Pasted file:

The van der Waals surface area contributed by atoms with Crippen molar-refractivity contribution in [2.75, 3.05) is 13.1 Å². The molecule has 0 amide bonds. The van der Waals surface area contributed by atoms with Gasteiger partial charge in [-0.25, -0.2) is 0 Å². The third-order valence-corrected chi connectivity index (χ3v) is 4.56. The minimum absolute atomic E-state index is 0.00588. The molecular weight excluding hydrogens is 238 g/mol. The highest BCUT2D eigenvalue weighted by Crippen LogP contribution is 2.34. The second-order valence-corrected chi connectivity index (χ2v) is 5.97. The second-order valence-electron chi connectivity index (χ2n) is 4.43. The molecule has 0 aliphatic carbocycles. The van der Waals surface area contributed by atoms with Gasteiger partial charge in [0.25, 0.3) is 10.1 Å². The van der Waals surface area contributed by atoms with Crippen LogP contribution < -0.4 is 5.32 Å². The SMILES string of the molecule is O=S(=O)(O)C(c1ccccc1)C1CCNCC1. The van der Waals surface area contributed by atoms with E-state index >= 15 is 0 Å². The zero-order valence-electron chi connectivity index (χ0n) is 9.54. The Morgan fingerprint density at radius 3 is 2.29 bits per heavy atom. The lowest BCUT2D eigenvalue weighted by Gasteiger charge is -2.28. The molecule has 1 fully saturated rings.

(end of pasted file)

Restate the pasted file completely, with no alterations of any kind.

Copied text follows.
The van der Waals surface area contributed by atoms with Crippen molar-refractivity contribution in [2.75, 3.05) is 13.1 Å². The molecule has 0 amide bonds. The van der Waals surface area contributed by atoms with Gasteiger partial charge in [-0.25, -0.2) is 0 Å². The third-order valence-corrected chi connectivity index (χ3v) is 4.56. The minimum absolute atomic E-state index is 0.00588. The molecular weight excluding hydrogens is 238 g/mol. The highest BCUT2D eigenvalue weighted by Crippen LogP contribution is 2.34. The second-order valence-corrected chi connectivity index (χ2v) is 5.97. The second-order valence-electron chi connectivity index (χ2n) is 4.43. The molecule has 0 aliphatic carbocycles. The van der Waals surface area contributed by atoms with Gasteiger partial charge in [0.25, 0.3) is 10.1 Å². The van der Waals surface area contributed by atoms with Crippen LogP contribution < -0.4 is 5.32 Å². The SMILES string of the molecule is O=S(=O)(O)C(c1ccccc1)C1CCNCC1. The van der Waals surface area contributed by atoms with E-state index >= 15 is 0 Å². The zero-order valence-electron chi connectivity index (χ0n) is 9.54. The Morgan fingerprint density at radius 3 is 2.29 bits per heavy atom. The lowest BCUT2D eigenvalue weighted by Gasteiger charge is -2.28. The molecule has 1 fully saturated rings.